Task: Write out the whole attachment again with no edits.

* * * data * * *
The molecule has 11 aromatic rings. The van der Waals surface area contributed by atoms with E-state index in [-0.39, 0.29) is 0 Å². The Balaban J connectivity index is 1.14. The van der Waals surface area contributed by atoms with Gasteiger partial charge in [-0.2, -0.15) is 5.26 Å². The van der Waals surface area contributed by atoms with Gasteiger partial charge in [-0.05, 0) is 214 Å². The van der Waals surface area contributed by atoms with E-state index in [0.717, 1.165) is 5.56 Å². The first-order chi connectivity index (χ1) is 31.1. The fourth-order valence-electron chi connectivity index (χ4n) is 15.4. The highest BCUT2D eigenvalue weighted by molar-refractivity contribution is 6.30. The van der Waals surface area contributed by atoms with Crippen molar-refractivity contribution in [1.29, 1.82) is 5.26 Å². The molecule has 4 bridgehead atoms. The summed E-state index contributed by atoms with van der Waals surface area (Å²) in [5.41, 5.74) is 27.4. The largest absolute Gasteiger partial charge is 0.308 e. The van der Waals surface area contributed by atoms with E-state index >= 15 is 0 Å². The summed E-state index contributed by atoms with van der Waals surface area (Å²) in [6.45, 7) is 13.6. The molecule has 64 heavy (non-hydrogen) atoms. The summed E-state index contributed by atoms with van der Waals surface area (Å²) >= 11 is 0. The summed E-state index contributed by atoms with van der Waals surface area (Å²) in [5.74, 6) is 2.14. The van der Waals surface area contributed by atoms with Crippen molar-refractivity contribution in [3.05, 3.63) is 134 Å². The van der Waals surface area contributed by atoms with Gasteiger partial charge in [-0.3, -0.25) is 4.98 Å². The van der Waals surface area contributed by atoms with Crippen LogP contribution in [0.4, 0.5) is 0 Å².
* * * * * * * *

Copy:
The molecule has 11 aromatic rings. The van der Waals surface area contributed by atoms with E-state index in [-0.39, 0.29) is 0 Å². The Balaban J connectivity index is 1.14. The van der Waals surface area contributed by atoms with Gasteiger partial charge in [-0.2, -0.15) is 5.26 Å². The van der Waals surface area contributed by atoms with Gasteiger partial charge in [-0.05, 0) is 214 Å². The van der Waals surface area contributed by atoms with E-state index in [0.717, 1.165) is 5.56 Å². The first-order chi connectivity index (χ1) is 31.1. The fourth-order valence-electron chi connectivity index (χ4n) is 15.4. The highest BCUT2D eigenvalue weighted by molar-refractivity contribution is 6.30. The van der Waals surface area contributed by atoms with Crippen molar-refractivity contribution in [1.29, 1.82) is 5.26 Å². The molecule has 4 bridgehead atoms. The summed E-state index contributed by atoms with van der Waals surface area (Å²) in [5.41, 5.74) is 27.4. The largest absolute Gasteiger partial charge is 0.308 e. The van der Waals surface area contributed by atoms with E-state index >= 15 is 0 Å². The summed E-state index contributed by atoms with van der Waals surface area (Å²) in [6.45, 7) is 13.6. The molecule has 64 heavy (non-hydrogen) atoms. The summed E-state index contributed by atoms with van der Waals surface area (Å²) >= 11 is 0. The summed E-state index contributed by atoms with van der Waals surface area (Å²) in [5.74, 6) is 2.14. The van der Waals surface area contributed by atoms with Crippen molar-refractivity contribution in [3.05, 3.63) is 134 Å². The van der Waals surface area contributed by atoms with Gasteiger partial charge in [-0.3, -0.25) is 4.98 Å². The van der Waals surface area contributed by atoms with Crippen LogP contribution in [0.4, 0.5) is 0 Å².